According to a confession aired by Iranian television, the CIA hoped to have Hekmati provide Iranian intelligence agencies with falsified American information in hopes of gaining their trust, only to in turn infiltrate their community and report back to the US.

"It was their (the US Central Intelligence Agency's) plan to first burn some useful information, give it to them (the Iranians) and let Iran's Intelligence Ministry think that this is good material," he says.

Hekmati says in a taped confession that, upon graduating from high school in 2001, he joined the US Army and received training from military intelligence officials.

"I was then sent to a particular university to learn Middle Eastern languages besides intelligence trainings. They told me they were willing to send me to a university to learn Arabic language when they found I was somehow familiar with Farsi and Arabic," he says in his confession. "I arrived in Iraq's soil as an intelligence commentator as wearing military uniform. My main commission was identification of Iraqi officials."

The soldier also insists that he received training by way of Defense Advanced Research Projects Agency (DARPA), the US Department of Defense’s high-tech contractor that develops some of the Pentagon’s most prestigious programs. Hekmati says he worked for them from 2005 through 2007, at which point he was recruited by Kuma Games Company, a developer of computer programs that he says was used to create CIA-favored propaganda. Hekmati says that Kuma received funding from the CIA “to design and make special films and computer games to change the public opinion’s mindset in the Middle East and distribute them among Middle East residents free of charge.”

“The goal of Kuma Games was to convince the people of the world and Iraq that what the US does in Iraq and other countries is good and acceptable,” Hekmati adds.

Following his tenure with DARPA and Kuma, the spy says he began training for a top-secret CIA mission that ended with his recent capture by Iranian officials. Both BAE Systems and the CIA contacted him and recruited him for the mission, which involved him going to Washington for a briefing and then being dispatched to Afghanistan, where he worked out of a base, traveling from there into Iraq, Iran and United Arab Emirates as part of his mission.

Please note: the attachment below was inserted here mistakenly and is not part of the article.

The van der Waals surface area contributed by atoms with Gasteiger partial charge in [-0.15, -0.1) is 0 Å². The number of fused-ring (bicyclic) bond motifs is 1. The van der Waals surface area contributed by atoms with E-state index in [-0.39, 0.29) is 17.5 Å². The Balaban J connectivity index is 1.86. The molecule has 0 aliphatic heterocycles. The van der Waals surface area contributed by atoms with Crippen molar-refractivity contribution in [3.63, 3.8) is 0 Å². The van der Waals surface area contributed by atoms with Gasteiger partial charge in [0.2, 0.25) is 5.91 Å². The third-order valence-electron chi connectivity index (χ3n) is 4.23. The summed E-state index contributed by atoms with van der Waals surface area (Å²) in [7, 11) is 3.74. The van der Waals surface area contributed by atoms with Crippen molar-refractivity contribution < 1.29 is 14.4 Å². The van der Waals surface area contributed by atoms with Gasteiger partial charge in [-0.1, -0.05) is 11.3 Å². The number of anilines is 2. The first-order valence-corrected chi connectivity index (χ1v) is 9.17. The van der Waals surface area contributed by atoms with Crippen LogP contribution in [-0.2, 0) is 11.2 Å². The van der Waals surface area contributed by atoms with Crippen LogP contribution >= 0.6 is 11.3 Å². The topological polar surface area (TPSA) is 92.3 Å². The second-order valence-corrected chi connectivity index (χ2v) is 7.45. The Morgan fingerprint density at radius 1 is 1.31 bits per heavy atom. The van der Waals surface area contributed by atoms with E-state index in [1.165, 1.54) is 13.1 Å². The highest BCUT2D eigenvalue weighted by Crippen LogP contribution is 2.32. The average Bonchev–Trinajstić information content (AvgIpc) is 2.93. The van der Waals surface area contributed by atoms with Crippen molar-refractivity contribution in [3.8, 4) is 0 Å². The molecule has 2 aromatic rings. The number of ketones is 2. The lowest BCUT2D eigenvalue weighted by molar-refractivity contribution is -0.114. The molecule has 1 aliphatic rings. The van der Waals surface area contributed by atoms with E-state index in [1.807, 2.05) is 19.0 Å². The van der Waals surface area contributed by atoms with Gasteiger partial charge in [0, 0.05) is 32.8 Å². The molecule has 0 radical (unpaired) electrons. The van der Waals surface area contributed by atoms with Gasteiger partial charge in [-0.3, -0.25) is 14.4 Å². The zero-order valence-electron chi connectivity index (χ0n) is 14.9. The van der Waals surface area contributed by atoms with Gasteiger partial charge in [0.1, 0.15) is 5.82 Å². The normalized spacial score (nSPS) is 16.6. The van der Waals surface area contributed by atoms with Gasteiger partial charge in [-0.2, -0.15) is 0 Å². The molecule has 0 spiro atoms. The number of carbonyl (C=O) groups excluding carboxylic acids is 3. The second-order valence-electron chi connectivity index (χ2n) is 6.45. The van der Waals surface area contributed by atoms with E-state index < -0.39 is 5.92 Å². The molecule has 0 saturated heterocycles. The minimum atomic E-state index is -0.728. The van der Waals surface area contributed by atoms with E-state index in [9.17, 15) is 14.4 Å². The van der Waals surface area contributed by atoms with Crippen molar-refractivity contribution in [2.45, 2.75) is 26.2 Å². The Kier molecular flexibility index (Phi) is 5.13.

“I was given access to the most secret data systems for gathering the required information before being sent to US Bagram Base in Afghanistan,” he adds.

Hekmati says that a CIA agent that worked alongside him assured him that “the cover-up provided for me I would not face any problem in the way of conducting my mission.”

Upon arriving in Bagram, however, Iran became aware of his intensions and in recent days apprehended him after he crossed over the border.

If the spy’s confession is true, that would mean that Iranian intelligence has abducted both an American aircraft and American citizen this month. With Debka reporting last week that Iran could have infiltrated the CIA’s headquarters outside of Washington, it would not come as a surprise that the cyber war in the works has some gone off the Internet and into the real world. In their report last week, Debka claims that the downing of the Sentinel drone earlier this month could not have been caused by just a hijacking of the plane’s internal computer system, but most likely resulted from an attack within the command center at CIA headquarters in Langley, Virginia.

US Defense Secretary Leon Panetta has insisted that the DoD will “absolutely” continue its drone missions over Iran, but the abduction of Hekmati adds up to the third strike against the States in just as many weeks. If American decides to continue this game, it is going to take a serious curveball to derail Iran from their intelligence operation against the United States which has proved in recent weeks that it without a doubt could ravage America’s defense, drones and all.